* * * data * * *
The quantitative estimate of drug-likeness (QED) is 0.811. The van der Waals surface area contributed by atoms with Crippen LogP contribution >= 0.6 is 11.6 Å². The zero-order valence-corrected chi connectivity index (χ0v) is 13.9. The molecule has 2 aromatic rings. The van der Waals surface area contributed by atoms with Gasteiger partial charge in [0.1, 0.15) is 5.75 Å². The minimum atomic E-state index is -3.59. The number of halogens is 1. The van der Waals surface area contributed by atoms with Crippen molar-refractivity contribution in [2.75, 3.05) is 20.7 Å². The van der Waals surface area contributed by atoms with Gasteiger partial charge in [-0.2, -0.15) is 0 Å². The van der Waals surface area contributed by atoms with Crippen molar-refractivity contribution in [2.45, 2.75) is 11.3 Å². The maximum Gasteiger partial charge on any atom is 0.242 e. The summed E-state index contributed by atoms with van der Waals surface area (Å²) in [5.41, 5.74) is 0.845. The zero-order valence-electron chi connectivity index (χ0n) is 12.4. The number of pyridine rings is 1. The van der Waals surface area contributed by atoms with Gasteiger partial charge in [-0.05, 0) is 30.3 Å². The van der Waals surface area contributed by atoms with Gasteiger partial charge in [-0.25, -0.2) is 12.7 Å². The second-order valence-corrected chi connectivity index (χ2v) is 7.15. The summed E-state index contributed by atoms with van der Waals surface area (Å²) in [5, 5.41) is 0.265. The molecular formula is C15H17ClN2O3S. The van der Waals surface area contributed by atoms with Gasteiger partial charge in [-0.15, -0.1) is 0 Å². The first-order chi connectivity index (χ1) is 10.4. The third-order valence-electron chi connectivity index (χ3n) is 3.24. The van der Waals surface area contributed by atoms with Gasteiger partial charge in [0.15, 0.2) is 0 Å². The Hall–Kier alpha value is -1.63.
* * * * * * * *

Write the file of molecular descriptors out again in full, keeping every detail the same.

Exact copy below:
The quantitative estimate of drug-likeness (QED) is 0.811. The van der Waals surface area contributed by atoms with Crippen LogP contribution >= 0.6 is 11.6 Å². The zero-order valence-corrected chi connectivity index (χ0v) is 13.9. The molecule has 2 aromatic rings. The van der Waals surface area contributed by atoms with Gasteiger partial charge in [0.1, 0.15) is 5.75 Å². The minimum atomic E-state index is -3.59. The number of halogens is 1. The van der Waals surface area contributed by atoms with Crippen molar-refractivity contribution in [2.75, 3.05) is 20.7 Å². The van der Waals surface area contributed by atoms with Gasteiger partial charge in [-0.2, -0.15) is 0 Å². The van der Waals surface area contributed by atoms with Crippen molar-refractivity contribution in [2.45, 2.75) is 11.3 Å². The maximum Gasteiger partial charge on any atom is 0.242 e. The summed E-state index contributed by atoms with van der Waals surface area (Å²) in [5.41, 5.74) is 0.845. The zero-order valence-electron chi connectivity index (χ0n) is 12.4. The number of pyridine rings is 1. The van der Waals surface area contributed by atoms with Gasteiger partial charge in [-0.05, 0) is 30.3 Å². The van der Waals surface area contributed by atoms with Gasteiger partial charge in [-0.25, -0.2) is 12.7 Å². The second-order valence-corrected chi connectivity index (χ2v) is 7.15. The summed E-state index contributed by atoms with van der Waals surface area (Å²) in [5, 5.41) is 0.265. The molecular formula is C15H17ClN2O3S. The van der Waals surface area contributed by atoms with Gasteiger partial charge in [-0.15, -0.1) is 0 Å². The first-order chi connectivity index (χ1) is 10.4. The third-order valence-electron chi connectivity index (χ3n) is 3.24. The van der Waals surface area contributed by atoms with Gasteiger partial charge in [0.15, 0.2) is 0 Å². The Hall–Kier alpha value is -1.63.